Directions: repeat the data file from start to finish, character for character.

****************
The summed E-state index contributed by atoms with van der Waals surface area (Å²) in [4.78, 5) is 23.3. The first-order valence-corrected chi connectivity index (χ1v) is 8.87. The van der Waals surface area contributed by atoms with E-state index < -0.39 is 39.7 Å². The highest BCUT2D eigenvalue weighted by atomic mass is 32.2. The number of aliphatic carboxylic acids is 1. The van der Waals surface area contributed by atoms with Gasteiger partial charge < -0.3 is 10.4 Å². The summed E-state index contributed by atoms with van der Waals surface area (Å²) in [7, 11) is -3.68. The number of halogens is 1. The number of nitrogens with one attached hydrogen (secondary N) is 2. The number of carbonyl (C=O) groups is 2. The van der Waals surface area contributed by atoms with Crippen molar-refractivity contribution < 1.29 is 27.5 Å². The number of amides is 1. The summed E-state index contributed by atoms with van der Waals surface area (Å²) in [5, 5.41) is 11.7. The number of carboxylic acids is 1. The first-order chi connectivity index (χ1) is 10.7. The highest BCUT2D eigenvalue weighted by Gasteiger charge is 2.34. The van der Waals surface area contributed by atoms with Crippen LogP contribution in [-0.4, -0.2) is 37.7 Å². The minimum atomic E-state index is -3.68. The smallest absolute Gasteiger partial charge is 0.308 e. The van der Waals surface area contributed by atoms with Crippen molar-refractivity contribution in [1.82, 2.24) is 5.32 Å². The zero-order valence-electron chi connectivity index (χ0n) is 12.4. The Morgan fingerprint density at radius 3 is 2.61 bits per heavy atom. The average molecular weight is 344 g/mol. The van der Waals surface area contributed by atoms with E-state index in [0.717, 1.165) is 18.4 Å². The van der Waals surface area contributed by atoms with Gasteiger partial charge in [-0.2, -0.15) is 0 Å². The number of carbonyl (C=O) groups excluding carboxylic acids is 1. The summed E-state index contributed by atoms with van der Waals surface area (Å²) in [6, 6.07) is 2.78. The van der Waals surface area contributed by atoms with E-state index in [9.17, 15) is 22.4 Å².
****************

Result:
The summed E-state index contributed by atoms with van der Waals surface area (Å²) in [4.78, 5) is 23.3. The first-order valence-corrected chi connectivity index (χ1v) is 8.87. The van der Waals surface area contributed by atoms with E-state index < -0.39 is 39.7 Å². The highest BCUT2D eigenvalue weighted by atomic mass is 32.2. The number of aliphatic carboxylic acids is 1. The van der Waals surface area contributed by atoms with Gasteiger partial charge < -0.3 is 10.4 Å². The summed E-state index contributed by atoms with van der Waals surface area (Å²) in [7, 11) is -3.68. The number of halogens is 1. The number of nitrogens with one attached hydrogen (secondary N) is 2. The number of carbonyl (C=O) groups is 2. The van der Waals surface area contributed by atoms with Crippen molar-refractivity contribution < 1.29 is 27.5 Å². The number of amides is 1. The summed E-state index contributed by atoms with van der Waals surface area (Å²) in [5, 5.41) is 11.7. The number of carboxylic acids is 1. The first-order chi connectivity index (χ1) is 10.7. The highest BCUT2D eigenvalue weighted by Gasteiger charge is 2.34. The van der Waals surface area contributed by atoms with Crippen LogP contribution in [-0.4, -0.2) is 37.7 Å². The minimum atomic E-state index is -3.68. The smallest absolute Gasteiger partial charge is 0.308 e. The van der Waals surface area contributed by atoms with Crippen molar-refractivity contribution in [1.82, 2.24) is 5.32 Å². The zero-order valence-electron chi connectivity index (χ0n) is 12.4. The Morgan fingerprint density at radius 3 is 2.61 bits per heavy atom. The average molecular weight is 344 g/mol. The van der Waals surface area contributed by atoms with E-state index in [0.717, 1.165) is 18.4 Å². The van der Waals surface area contributed by atoms with Gasteiger partial charge in [-0.2, -0.15) is 0 Å². The number of carbonyl (C=O) groups excluding carboxylic acids is 1. The summed E-state index contributed by atoms with van der Waals surface area (Å²) in [6, 6.07) is 2.78. The van der Waals surface area contributed by atoms with E-state index in [9.17, 15) is 22.4 Å².